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The Sad Reality Of  Plastics

According to a controversial report earlier this year, every single piece of plastic that has ever been created still exists today. While this may be an exaggeration, the problem of plastics in the seas is not one that can be ignored anymore.

Last week, while we were enjoying a quiet evening on camp after a great day of diving, we came across two very strange hermit crabs. Instead of using a typical mollusc shell for protection, as all hermit crabs do, these guys had found refuge in some pieces of plastic. These crabs are well known for inhabiting empty seashells, which they always carry around. They are able to retract their whole body inside the shell, as a very good means of defence against predators. Unlike other crab species, they have a very soft abdomen that is usually spirally curved to fit the shell of a marine snail. We attempted to pick them up to have a closer look at them and they immediately abandoned their makeshift homes (a small bottle and a vaseline tub), revealing their almost naked-looking body.

A hermit crab without a shell is highly vulnerable and has little chance of surviving in the wild, as they have no other way of protecting themselves. They can still use their strong claws but more often than not, this will not be enough to scare away a bigger predator. We realised quickly that they had no way of surviving on their own, so we took them down to the beach (while trying to avoid them grabbing onto our fingers) and found them an appropriately sized shell that they could use as a new home. We left them there, in the hope that they would take advantage of this second chance.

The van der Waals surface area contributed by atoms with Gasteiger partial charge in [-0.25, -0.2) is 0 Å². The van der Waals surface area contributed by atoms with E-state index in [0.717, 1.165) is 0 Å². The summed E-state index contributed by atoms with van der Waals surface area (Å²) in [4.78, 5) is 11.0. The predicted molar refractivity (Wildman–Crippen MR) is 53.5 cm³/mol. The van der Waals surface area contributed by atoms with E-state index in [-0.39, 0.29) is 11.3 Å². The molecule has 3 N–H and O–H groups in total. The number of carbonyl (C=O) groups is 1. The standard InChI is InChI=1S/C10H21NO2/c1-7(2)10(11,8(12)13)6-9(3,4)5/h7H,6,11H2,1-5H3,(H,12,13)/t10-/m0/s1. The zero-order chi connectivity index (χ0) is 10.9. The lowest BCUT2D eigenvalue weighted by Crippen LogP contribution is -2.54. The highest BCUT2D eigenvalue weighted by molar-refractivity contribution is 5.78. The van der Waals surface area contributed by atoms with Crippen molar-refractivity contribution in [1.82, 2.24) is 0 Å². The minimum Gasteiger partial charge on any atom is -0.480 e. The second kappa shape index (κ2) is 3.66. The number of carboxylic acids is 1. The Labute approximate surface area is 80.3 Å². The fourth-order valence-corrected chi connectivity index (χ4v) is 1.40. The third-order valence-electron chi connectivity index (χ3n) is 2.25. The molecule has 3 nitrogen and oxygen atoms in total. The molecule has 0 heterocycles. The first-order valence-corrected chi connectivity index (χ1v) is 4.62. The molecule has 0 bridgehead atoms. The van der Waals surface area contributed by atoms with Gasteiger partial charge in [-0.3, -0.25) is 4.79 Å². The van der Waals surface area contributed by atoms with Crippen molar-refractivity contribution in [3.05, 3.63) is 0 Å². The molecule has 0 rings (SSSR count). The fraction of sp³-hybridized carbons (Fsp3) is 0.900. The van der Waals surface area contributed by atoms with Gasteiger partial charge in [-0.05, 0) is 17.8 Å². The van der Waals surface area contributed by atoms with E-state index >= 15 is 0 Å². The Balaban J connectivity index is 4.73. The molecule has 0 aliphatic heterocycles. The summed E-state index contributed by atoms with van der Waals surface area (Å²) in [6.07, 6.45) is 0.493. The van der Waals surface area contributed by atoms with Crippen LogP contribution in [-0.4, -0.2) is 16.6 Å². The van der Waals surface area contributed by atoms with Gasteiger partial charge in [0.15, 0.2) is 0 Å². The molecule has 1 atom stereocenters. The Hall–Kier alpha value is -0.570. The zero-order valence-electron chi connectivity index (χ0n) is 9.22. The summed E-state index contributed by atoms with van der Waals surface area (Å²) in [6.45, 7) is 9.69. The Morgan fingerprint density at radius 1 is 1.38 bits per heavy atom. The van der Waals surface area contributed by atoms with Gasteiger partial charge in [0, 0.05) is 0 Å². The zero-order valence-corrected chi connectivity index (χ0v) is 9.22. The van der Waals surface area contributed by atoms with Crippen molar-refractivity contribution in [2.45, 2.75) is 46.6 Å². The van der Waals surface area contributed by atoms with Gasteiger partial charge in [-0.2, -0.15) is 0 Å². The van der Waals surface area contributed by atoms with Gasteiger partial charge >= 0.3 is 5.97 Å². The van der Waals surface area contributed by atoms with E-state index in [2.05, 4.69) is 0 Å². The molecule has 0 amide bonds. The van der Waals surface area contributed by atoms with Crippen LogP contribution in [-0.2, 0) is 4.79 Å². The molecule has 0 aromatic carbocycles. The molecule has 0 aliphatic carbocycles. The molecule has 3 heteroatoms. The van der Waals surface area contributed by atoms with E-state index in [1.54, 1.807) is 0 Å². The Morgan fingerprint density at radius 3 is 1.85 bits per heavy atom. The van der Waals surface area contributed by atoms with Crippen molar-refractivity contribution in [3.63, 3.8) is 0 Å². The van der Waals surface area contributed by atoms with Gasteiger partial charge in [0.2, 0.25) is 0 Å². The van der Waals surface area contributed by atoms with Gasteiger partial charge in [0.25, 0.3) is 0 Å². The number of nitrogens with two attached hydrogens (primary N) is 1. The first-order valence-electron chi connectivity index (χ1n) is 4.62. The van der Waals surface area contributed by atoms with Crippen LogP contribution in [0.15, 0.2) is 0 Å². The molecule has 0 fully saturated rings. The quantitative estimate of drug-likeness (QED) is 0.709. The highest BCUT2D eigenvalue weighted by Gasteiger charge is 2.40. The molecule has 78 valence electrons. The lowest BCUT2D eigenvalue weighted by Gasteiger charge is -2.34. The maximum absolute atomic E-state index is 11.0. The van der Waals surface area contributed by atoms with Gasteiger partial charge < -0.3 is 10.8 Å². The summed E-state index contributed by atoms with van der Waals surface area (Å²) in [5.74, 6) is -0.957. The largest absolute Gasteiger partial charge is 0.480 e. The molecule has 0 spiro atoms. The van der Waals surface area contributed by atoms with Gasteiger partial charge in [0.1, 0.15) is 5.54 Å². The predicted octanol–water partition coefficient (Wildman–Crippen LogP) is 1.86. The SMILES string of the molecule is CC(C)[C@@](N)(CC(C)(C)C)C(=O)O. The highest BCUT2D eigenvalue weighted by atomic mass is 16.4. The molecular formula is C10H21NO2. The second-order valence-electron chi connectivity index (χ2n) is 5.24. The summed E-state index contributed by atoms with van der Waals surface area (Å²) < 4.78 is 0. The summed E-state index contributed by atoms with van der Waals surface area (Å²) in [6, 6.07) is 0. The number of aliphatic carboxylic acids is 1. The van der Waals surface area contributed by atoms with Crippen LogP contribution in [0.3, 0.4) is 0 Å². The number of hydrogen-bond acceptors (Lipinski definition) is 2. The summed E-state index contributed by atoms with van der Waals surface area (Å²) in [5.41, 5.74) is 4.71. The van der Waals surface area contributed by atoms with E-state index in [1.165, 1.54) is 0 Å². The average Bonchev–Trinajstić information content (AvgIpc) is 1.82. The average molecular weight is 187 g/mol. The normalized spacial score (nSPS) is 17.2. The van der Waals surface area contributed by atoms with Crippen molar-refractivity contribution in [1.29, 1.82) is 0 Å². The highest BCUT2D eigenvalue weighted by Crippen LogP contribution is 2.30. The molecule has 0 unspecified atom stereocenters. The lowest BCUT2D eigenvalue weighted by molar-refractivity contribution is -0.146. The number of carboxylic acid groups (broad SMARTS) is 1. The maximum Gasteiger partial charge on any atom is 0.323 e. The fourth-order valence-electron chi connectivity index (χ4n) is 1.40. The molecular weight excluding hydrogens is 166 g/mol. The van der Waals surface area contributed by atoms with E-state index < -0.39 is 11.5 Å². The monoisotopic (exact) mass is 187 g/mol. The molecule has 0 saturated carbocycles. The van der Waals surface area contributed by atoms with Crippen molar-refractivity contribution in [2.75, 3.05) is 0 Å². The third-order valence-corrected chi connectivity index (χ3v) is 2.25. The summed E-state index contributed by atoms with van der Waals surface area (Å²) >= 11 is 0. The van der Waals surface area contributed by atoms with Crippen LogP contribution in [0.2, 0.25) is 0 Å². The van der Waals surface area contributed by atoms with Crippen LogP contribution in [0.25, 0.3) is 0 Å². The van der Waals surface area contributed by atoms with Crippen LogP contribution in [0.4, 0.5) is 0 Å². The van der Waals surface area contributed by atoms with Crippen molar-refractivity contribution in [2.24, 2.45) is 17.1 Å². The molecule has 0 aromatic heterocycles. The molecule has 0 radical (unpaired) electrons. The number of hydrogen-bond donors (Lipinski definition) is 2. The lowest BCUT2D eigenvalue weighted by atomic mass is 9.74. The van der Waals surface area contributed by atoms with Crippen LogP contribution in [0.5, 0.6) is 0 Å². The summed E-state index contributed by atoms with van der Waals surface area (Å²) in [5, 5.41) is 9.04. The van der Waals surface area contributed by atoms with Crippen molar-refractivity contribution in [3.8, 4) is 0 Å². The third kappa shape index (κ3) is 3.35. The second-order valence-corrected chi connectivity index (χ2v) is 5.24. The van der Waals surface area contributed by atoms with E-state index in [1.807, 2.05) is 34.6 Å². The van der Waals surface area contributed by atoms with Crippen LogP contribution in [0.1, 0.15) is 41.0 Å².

A piece of plastic will never be able to act as a good refuge for a hermit crab. Their bodies are not shaped that way and even though it could sometimes be better than not having any protection at all, it is still worrying that they had to turn to plastic instead of seashells. This simply means that there is more plastic in their natural environment than shells and that the only way for them to survive was using plastic. Studies have predicted that by 2050 there will be more plastic than fish in the oceans, which is indeed a worrying prospect. Our incident with the hermit crabs was just one example of how that can affect marine life of all kinds.

By Teodora Forascu - Fiji Marine Assistant Research Officer

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